Should I worry about my fever?

A fever (higher than 98.6 F) means your body has something unusual going on.  But the degree of fever doesn’t necessarily indicate the seriousness of the underlying condition.  A minor illness may cause a high fever, and a more serious illness may cause a low fever.

For very young children and infants, a slightly elevated temperature may indicate a serious infection.    For an adult, a fever may be uncomfortable, but your fever usually isn’t dangerous unless it reaches 103 F or higher.

When should I see a doctor?

Fevers may not be a cause for alarm — or a reason to call a doctor. Yet there are some circumstances when you should seek medical advice for your baby, your child or yourself.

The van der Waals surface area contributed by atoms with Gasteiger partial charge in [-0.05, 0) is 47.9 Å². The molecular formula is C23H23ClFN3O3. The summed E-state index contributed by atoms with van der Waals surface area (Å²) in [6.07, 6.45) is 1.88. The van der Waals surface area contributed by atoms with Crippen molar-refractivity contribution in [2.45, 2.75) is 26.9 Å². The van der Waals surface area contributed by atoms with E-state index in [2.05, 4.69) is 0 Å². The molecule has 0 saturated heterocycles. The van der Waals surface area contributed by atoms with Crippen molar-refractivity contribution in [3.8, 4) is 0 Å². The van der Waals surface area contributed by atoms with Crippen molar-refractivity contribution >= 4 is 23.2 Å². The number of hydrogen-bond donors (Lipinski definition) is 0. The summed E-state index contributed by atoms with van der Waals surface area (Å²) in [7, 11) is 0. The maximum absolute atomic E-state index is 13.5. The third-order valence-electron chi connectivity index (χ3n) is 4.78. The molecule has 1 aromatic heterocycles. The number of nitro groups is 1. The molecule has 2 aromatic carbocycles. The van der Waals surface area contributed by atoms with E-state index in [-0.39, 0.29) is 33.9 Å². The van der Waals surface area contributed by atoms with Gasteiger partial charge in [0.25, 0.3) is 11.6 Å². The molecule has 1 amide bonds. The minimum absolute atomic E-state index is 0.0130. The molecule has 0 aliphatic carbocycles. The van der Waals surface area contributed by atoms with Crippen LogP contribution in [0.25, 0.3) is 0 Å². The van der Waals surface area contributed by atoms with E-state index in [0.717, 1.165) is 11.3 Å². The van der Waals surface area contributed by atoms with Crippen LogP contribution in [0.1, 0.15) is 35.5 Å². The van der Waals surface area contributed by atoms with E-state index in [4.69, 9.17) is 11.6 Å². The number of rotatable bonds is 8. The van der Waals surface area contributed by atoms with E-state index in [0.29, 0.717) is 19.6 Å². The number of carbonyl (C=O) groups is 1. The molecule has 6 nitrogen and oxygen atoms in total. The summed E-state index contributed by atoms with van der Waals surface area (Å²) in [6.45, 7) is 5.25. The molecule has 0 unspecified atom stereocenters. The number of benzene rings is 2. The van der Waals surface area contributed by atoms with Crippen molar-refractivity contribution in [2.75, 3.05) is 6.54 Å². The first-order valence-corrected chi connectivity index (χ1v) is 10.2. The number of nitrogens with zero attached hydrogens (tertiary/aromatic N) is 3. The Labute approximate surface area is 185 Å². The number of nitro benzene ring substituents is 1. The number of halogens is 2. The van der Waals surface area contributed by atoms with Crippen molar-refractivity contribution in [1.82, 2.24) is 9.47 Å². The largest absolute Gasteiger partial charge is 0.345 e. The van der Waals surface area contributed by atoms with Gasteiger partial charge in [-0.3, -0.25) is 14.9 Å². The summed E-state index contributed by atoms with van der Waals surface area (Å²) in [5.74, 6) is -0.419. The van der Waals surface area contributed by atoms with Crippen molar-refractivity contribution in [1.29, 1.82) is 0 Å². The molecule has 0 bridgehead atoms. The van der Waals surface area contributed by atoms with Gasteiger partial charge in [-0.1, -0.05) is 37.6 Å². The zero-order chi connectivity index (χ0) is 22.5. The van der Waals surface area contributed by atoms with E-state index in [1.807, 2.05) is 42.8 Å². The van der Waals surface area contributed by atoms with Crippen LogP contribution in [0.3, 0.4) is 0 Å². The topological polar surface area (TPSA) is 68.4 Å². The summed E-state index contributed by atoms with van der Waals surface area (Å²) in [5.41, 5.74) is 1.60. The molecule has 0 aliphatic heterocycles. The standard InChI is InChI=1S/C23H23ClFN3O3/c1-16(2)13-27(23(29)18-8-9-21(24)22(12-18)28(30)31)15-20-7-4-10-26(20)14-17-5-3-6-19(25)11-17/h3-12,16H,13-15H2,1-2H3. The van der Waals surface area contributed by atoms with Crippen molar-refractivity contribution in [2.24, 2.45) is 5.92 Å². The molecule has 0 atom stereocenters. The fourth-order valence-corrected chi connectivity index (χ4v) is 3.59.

Call your child’s doctor if your child:

  • Is listless or irritable, vomits repeatedly, has a severe headache or stomachache, or has any other symptoms causing significant discomfort.
  • Ask your child’s doctor for guidance in special circumstances, such as a child with immune system problems or with a pre-existing illness. Your child’s doctor also may recommend precautions if your child has just started taking a new prescription medicine.

Call your own doctor if you as an adult has:

  • A  temperature higher than 103 F
  • You’ve had a fever for more than three days

High fever and symptoms like those below, call your doctor right away

  1. Severe headache
  2. Severe throat swelling
  3. Unusual skin rash, especially if the rash rapidly worsens
  4. Unusual sensitivity to bright light
  5. Stiff neck and pain when you bend your head forward
  6. Mental confusion
  7. Persistent vomiting
  8. Difficulty breathing or chest pain
  9. Extreme listlessness or irritability
  10. Abdominal pain or pain when urinating
  11. Any other unexplained signs or symptoms